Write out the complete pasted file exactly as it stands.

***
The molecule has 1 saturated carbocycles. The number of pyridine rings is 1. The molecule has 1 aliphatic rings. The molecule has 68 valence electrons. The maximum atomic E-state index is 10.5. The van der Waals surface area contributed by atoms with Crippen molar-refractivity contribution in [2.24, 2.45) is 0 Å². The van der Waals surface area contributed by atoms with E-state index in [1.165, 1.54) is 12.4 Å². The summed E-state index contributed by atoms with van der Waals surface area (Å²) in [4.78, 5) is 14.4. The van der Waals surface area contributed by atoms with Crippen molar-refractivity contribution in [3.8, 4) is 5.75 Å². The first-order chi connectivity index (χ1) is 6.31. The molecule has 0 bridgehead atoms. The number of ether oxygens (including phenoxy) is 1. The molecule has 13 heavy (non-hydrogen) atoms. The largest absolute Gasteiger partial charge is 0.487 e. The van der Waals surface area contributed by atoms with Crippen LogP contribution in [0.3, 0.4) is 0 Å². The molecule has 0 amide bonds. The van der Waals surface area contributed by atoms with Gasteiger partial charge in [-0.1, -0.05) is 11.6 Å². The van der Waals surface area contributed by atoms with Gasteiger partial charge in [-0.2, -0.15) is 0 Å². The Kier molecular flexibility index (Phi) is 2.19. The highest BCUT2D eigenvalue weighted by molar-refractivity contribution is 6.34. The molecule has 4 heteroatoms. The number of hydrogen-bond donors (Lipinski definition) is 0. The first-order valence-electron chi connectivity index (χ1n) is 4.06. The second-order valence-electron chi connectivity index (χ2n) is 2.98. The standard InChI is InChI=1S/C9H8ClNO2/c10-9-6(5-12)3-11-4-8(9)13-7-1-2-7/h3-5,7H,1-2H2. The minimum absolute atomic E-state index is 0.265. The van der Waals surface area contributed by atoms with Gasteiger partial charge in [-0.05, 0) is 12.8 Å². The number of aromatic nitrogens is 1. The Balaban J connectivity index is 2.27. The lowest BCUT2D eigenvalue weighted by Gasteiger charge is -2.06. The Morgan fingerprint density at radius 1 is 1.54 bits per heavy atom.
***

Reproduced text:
The molecule has 1 saturated carbocycles. The number of pyridine rings is 1. The molecule has 1 aliphatic rings. The molecule has 68 valence electrons. The maximum atomic E-state index is 10.5. The van der Waals surface area contributed by atoms with Crippen molar-refractivity contribution in [2.24, 2.45) is 0 Å². The van der Waals surface area contributed by atoms with E-state index in [1.165, 1.54) is 12.4 Å². The summed E-state index contributed by atoms with van der Waals surface area (Å²) in [4.78, 5) is 14.4. The van der Waals surface area contributed by atoms with Crippen molar-refractivity contribution in [3.8, 4) is 5.75 Å². The first-order chi connectivity index (χ1) is 6.31. The molecule has 0 bridgehead atoms. The number of ether oxygens (including phenoxy) is 1. The molecule has 13 heavy (non-hydrogen) atoms. The largest absolute Gasteiger partial charge is 0.487 e. The van der Waals surface area contributed by atoms with Crippen LogP contribution in [0.3, 0.4) is 0 Å². The molecule has 0 amide bonds. The van der Waals surface area contributed by atoms with Gasteiger partial charge in [-0.1, -0.05) is 11.6 Å². The van der Waals surface area contributed by atoms with Gasteiger partial charge in [-0.2, -0.15) is 0 Å². The Kier molecular flexibility index (Phi) is 2.19. The highest BCUT2D eigenvalue weighted by molar-refractivity contribution is 6.34. The molecule has 4 heteroatoms. The number of hydrogen-bond donors (Lipinski definition) is 0. The first-order valence-electron chi connectivity index (χ1n) is 4.06. The second-order valence-electron chi connectivity index (χ2n) is 2.98. The standard InChI is InChI=1S/C9H8ClNO2/c10-9-6(5-12)3-11-4-8(9)13-7-1-2-7/h3-5,7H,1-2H2. The minimum absolute atomic E-state index is 0.265. The van der Waals surface area contributed by atoms with Gasteiger partial charge in [-0.05, 0) is 12.8 Å². The number of aromatic nitrogens is 1. The Balaban J connectivity index is 2.27. The lowest BCUT2D eigenvalue weighted by Gasteiger charge is -2.06. The Morgan fingerprint density at radius 1 is 1.54 bits per heavy atom.